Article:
Somewhere in the second half, I get to run with some of my groupies, Julien and Nate. Julien ends up running the farthest he’s ever run in his life, and Nate runs, perhaps the farthest he’s run in jean shorts? Actually, I don’t want to make that bet…

What a wonderful site, especially after you've run 60 or 70k!

What a wonderful site, especially after you’ve run 60 or 70k! Epic photo from Paul Nelson!

The two of them are the best pacer groupie friends you could ask for, like running whisperers, they just understand the pace and the level of excitement or anger (road stretch!) that’s needed, without me even needing to communicate… They get me through the two mile road stretch by telling me near-death stories, which is ironic because I feel like death on that seemingly never-ending road! Maybe it’s because it’s right next to the highway, after we’ve run miles and miles of beauty?

A few K left! I'm smiling, because I was just pretending to be a Pterodactyl.

A few K left! I’m smiling, because I was just pretending to be a Pterodactyl. Photo from the legendary Glenn Tachiyama!

After the road stretch, everything is glorious again, and the rest of the race is kind of history. I get to run with another runner, Justin from Ashland, and the three boys and I run and power hike a huge amount of miles together, until the final switchbacks, where I escape ahead while pretending to be a pterodactyl. (Thanks, spellcheck!)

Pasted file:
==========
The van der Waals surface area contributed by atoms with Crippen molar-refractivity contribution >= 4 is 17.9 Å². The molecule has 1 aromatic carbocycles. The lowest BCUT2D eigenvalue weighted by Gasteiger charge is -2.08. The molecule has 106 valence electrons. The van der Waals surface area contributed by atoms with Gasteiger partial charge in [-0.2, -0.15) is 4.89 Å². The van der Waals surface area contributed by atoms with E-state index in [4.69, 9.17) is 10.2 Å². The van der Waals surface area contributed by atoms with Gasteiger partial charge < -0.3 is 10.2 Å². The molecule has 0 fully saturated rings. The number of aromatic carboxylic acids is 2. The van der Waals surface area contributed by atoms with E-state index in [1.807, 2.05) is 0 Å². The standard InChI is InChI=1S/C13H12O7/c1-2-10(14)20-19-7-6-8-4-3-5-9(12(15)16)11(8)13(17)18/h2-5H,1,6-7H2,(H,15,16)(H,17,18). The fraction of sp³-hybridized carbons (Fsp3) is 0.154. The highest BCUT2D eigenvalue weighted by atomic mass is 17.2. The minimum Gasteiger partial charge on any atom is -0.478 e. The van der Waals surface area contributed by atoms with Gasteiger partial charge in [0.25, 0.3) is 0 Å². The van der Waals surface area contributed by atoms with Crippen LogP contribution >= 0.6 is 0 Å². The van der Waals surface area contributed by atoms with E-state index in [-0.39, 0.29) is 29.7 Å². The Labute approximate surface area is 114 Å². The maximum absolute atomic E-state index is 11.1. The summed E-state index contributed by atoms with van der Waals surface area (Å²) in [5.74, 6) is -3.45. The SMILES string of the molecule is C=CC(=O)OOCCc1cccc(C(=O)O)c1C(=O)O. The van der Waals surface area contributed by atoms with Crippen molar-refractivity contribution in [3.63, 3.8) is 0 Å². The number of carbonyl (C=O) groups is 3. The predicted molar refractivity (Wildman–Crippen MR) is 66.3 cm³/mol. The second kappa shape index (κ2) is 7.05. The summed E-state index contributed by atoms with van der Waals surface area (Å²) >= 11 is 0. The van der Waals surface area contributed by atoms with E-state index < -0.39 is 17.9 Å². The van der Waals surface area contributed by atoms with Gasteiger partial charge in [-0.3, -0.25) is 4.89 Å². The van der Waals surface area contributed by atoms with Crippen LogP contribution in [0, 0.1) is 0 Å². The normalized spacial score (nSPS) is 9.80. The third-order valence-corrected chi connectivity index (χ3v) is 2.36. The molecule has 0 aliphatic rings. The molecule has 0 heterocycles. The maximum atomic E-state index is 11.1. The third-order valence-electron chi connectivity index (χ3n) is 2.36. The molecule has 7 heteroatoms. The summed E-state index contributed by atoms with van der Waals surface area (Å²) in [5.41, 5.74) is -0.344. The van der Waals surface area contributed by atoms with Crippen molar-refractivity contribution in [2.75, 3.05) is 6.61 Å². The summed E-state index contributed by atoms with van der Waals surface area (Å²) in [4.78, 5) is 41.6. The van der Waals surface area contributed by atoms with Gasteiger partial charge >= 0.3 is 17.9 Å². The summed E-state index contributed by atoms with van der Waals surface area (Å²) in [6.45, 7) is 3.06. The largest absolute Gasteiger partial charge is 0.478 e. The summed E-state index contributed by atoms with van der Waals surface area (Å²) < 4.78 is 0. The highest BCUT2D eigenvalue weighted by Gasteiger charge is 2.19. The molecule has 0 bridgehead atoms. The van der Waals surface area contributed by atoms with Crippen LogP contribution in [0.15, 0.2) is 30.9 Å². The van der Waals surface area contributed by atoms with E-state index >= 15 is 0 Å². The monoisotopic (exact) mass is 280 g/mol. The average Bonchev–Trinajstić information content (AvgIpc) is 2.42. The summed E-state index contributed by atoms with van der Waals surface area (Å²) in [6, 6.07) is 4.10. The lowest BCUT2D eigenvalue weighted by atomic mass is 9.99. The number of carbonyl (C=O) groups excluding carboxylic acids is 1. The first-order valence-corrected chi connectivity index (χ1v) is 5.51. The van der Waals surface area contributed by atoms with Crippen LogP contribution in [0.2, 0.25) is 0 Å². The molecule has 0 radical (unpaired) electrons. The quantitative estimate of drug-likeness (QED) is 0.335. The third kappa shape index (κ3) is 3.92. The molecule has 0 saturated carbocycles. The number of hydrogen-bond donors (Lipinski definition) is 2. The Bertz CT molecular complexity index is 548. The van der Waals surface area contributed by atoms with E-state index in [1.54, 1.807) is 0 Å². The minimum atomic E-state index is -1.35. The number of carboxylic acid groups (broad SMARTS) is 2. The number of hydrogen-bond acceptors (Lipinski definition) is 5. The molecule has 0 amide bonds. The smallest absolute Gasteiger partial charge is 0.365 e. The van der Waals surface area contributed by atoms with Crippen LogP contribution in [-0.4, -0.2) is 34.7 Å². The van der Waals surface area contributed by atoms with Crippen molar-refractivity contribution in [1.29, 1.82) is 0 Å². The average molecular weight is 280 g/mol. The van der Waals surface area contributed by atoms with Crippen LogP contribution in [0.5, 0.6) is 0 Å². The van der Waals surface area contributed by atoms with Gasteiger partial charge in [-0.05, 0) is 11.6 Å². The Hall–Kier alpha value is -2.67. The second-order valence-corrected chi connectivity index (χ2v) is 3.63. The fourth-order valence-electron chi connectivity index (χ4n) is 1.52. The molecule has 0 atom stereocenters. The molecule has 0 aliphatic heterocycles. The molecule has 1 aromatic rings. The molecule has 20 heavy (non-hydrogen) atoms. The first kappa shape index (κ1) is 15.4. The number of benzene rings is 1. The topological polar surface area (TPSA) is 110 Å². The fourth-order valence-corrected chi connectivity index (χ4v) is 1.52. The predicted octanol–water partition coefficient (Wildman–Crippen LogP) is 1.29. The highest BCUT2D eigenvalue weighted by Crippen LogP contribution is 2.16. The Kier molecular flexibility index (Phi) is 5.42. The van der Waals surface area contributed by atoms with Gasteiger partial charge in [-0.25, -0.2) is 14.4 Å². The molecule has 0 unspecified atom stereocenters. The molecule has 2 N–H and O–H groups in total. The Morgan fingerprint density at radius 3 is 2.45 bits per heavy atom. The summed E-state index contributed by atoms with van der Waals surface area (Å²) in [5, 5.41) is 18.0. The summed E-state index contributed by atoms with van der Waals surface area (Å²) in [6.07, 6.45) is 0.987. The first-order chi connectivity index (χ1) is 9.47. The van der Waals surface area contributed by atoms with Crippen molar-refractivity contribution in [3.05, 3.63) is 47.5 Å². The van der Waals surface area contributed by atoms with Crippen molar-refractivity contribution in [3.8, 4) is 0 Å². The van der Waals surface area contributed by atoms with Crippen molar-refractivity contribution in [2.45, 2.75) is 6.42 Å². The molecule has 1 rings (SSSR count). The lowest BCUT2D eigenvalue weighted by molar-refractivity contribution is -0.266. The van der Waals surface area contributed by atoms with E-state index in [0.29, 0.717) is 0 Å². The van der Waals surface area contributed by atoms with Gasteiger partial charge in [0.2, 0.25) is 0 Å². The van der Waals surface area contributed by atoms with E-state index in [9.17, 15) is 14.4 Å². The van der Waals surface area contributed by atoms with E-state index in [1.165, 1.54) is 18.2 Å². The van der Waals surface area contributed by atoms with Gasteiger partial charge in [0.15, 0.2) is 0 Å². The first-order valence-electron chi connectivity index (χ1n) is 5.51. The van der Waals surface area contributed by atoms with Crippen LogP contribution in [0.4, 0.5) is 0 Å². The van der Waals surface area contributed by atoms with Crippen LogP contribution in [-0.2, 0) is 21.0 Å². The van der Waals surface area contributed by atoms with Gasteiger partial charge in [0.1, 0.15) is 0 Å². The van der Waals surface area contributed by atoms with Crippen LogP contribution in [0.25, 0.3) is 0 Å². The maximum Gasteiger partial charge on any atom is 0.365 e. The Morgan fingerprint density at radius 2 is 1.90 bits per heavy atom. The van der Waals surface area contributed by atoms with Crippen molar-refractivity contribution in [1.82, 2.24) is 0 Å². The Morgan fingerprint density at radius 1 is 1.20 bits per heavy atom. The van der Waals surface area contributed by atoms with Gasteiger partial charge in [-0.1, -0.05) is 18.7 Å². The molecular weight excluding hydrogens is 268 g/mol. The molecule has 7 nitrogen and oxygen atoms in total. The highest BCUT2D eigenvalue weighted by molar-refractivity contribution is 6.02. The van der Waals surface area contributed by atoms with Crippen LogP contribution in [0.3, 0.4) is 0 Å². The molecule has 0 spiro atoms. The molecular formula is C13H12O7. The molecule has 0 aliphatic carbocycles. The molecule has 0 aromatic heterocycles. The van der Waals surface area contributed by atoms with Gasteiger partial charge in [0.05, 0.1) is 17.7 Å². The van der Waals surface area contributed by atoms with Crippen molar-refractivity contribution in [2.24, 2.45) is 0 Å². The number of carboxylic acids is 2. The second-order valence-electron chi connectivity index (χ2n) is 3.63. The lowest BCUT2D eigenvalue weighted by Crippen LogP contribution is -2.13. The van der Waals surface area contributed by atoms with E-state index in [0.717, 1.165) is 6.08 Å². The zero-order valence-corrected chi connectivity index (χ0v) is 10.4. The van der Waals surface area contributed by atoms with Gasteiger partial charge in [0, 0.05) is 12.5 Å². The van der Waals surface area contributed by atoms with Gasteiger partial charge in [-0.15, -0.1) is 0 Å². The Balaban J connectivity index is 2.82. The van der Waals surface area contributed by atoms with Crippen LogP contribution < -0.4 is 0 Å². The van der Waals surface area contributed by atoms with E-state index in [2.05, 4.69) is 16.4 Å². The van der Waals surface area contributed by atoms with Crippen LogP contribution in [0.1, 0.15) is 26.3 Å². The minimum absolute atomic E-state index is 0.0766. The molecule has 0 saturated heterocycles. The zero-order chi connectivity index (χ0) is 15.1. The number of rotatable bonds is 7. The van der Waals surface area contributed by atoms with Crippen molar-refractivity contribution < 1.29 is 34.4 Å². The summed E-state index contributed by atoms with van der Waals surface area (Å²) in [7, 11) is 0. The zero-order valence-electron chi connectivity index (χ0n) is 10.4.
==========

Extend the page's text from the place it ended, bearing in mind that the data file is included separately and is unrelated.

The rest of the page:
We run back into civilization, and looping the final lake, it’s hard to believe it’s been almost 12 hours, and that it’s all coming to an end. From about a kilometer away I can already hear people cheering from across the lake, and it spurs me on big time. (Later, I discover Heather also cheers like crazy!) What a day! We finish just over 12 hours, and Tara kills her debut 100k not far behind us, with brand new shoes to boot! The fresh pizza-eating, friend-making, band-listening and microbrew-sipping commence, and it never ends really. Shout out to April, our other groupie turned pacer, who ran one of her first trail races as Tara’s pacer!

goal smashing is so much richer when shared with friends.

goal smashing is so much richer when shared with friends. Tara and I @ the finish!

The Gorge Falls races are my favourite races, ever.

If you’re considering running the 50k or 100k, definitely make it happen! The trails are addictive, the race is so well-run by Rainshadow, and combine that with Portland and Hood River… winning formula! And bring the groupies too, Portland is such a fun town for all, and they can check out the waterfalls as well!

Fun Facts about Pterodactyls
Results from the weekend
Fun place with pub, resto, brewery, and heated soaking pools for apres race…
PDX Thrift store tour on Hawthorne
Make your own PDX brewery crawl!

Trail Porn shot by Ryan, as Julien and I run around my favourite waterfall

Trail Porn shot by Ryan, as Julien and I run around my favourite waterfall